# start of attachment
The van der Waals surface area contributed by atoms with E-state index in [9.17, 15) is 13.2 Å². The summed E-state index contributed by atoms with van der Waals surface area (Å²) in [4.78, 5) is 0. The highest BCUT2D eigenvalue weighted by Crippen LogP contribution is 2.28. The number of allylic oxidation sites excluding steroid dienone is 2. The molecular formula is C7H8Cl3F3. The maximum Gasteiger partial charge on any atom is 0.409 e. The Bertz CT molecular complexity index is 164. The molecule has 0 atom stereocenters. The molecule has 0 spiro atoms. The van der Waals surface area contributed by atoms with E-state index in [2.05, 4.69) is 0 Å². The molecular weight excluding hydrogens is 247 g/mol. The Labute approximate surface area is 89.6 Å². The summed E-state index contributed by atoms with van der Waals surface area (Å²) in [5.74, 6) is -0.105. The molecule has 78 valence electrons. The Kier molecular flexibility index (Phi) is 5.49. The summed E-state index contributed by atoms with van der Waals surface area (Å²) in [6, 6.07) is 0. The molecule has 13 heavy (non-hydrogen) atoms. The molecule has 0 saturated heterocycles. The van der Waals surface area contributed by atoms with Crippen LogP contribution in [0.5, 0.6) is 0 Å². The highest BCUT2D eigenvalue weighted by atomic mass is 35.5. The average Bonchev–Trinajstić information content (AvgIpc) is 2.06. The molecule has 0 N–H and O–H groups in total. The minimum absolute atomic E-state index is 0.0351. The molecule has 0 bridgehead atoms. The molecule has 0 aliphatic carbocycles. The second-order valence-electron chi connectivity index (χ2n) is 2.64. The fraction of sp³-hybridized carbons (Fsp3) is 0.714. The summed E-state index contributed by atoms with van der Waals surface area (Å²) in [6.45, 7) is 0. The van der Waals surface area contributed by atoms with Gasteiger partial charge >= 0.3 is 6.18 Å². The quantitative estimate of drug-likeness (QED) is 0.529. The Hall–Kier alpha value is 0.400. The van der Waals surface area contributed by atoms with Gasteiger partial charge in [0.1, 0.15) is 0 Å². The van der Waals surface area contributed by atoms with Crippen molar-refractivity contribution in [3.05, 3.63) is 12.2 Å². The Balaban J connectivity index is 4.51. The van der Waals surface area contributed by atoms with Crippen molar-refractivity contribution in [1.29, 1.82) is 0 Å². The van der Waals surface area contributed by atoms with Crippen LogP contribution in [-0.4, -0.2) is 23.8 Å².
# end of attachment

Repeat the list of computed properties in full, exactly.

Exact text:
The van der Waals surface area contributed by atoms with E-state index in [9.17, 15) is 13.2 Å². The summed E-state index contributed by atoms with van der Waals surface area (Å²) in [4.78, 5) is 0. The highest BCUT2D eigenvalue weighted by Crippen LogP contribution is 2.28. The number of allylic oxidation sites excluding steroid dienone is 2. The molecular formula is C7H8Cl3F3. The maximum Gasteiger partial charge on any atom is 0.409 e. The Bertz CT molecular complexity index is 164. The molecule has 0 atom stereocenters. The molecule has 0 spiro atoms. The van der Waals surface area contributed by atoms with E-state index in [2.05, 4.69) is 0 Å². The molecular weight excluding hydrogens is 247 g/mol. The Labute approximate surface area is 89.6 Å². The summed E-state index contributed by atoms with van der Waals surface area (Å²) in [5.74, 6) is -0.105. The molecule has 78 valence electrons. The Kier molecular flexibility index (Phi) is 5.49. The summed E-state index contributed by atoms with van der Waals surface area (Å²) in [6, 6.07) is 0. The molecule has 13 heavy (non-hydrogen) atoms. The molecule has 0 saturated heterocycles. The van der Waals surface area contributed by atoms with Crippen LogP contribution in [0.5, 0.6) is 0 Å². The highest BCUT2D eigenvalue weighted by atomic mass is 35.5. The average Bonchev–Trinajstić information content (AvgIpc) is 2.06. The molecule has 0 N–H and O–H groups in total. The minimum absolute atomic E-state index is 0.0351. The molecule has 0 bridgehead atoms. The molecule has 0 aliphatic carbocycles. The second-order valence-electron chi connectivity index (χ2n) is 2.64. The fraction of sp³-hybridized carbons (Fsp3) is 0.714. The summed E-state index contributed by atoms with van der Waals surface area (Å²) in [6.45, 7) is 0. The van der Waals surface area contributed by atoms with Gasteiger partial charge >= 0.3 is 6.18 Å². The quantitative estimate of drug-likeness (QED) is 0.529. The Hall–Kier alpha value is 0.400. The van der Waals surface area contributed by atoms with Gasteiger partial charge in [0.1, 0.15) is 0 Å². The van der Waals surface area contributed by atoms with Crippen molar-refractivity contribution in [3.05, 3.63) is 12.2 Å². The Balaban J connectivity index is 4.51. The van der Waals surface area contributed by atoms with Crippen molar-refractivity contribution in [1.29, 1.82) is 0 Å². The van der Waals surface area contributed by atoms with Crippen LogP contribution in [-0.4, -0.2) is 23.8 Å².